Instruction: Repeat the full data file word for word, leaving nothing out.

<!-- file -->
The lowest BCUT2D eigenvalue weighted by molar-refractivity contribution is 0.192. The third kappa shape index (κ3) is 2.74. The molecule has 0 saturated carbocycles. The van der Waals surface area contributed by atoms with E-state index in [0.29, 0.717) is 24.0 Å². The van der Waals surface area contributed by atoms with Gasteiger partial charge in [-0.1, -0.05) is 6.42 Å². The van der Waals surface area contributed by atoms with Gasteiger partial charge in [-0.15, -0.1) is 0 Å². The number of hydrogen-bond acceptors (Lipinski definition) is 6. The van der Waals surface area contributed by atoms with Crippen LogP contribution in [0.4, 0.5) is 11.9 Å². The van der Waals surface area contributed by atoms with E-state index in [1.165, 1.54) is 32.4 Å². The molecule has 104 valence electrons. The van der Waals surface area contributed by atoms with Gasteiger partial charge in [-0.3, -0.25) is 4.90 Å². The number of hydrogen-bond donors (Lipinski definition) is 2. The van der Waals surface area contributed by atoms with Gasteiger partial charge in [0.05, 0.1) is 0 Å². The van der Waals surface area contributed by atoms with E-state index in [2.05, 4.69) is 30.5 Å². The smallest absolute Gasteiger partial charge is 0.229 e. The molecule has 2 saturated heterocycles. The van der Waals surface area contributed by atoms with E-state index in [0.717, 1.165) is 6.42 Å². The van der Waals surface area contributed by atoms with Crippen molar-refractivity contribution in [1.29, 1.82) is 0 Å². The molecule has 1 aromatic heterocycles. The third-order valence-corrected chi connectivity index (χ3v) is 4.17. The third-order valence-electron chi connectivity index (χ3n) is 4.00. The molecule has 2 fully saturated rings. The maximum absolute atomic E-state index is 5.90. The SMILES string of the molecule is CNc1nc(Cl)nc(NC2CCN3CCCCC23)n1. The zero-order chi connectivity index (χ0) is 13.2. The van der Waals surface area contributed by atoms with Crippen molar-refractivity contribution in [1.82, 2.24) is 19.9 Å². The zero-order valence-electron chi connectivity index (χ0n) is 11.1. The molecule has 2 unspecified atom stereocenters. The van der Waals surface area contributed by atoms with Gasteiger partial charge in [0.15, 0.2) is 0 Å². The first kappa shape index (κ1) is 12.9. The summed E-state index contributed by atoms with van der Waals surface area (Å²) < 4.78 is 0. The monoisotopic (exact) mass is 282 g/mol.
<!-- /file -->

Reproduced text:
The lowest BCUT2D eigenvalue weighted by molar-refractivity contribution is 0.192. The third kappa shape index (κ3) is 2.74. The molecule has 0 saturated carbocycles. The van der Waals surface area contributed by atoms with E-state index in [0.29, 0.717) is 24.0 Å². The van der Waals surface area contributed by atoms with Gasteiger partial charge in [-0.1, -0.05) is 6.42 Å². The van der Waals surface area contributed by atoms with Gasteiger partial charge in [-0.15, -0.1) is 0 Å². The number of hydrogen-bond acceptors (Lipinski definition) is 6. The van der Waals surface area contributed by atoms with Crippen LogP contribution in [0.4, 0.5) is 11.9 Å². The van der Waals surface area contributed by atoms with E-state index in [1.165, 1.54) is 32.4 Å². The molecule has 104 valence electrons. The van der Waals surface area contributed by atoms with Gasteiger partial charge in [-0.3, -0.25) is 4.90 Å². The number of hydrogen-bond donors (Lipinski definition) is 2. The van der Waals surface area contributed by atoms with Gasteiger partial charge in [0.05, 0.1) is 0 Å². The van der Waals surface area contributed by atoms with E-state index in [2.05, 4.69) is 30.5 Å². The smallest absolute Gasteiger partial charge is 0.229 e. The molecule has 2 saturated heterocycles. The van der Waals surface area contributed by atoms with E-state index in [0.717, 1.165) is 6.42 Å². The van der Waals surface area contributed by atoms with Crippen molar-refractivity contribution in [1.29, 1.82) is 0 Å². The molecule has 1 aromatic heterocycles. The third-order valence-corrected chi connectivity index (χ3v) is 4.17. The third-order valence-electron chi connectivity index (χ3n) is 4.00. The molecule has 2 fully saturated rings. The maximum absolute atomic E-state index is 5.90. The SMILES string of the molecule is CNc1nc(Cl)nc(NC2CCN3CCCCC23)n1. The zero-order chi connectivity index (χ0) is 13.2. The van der Waals surface area contributed by atoms with Crippen molar-refractivity contribution in [1.82, 2.24) is 19.9 Å². The zero-order valence-electron chi connectivity index (χ0n) is 11.1. The molecule has 2 unspecified atom stereocenters. The van der Waals surface area contributed by atoms with Gasteiger partial charge in [0.15, 0.2) is 0 Å². The first kappa shape index (κ1) is 12.9. The summed E-state index contributed by atoms with van der Waals surface area (Å²) < 4.78 is 0. The monoisotopic (exact) mass is 282 g/mol.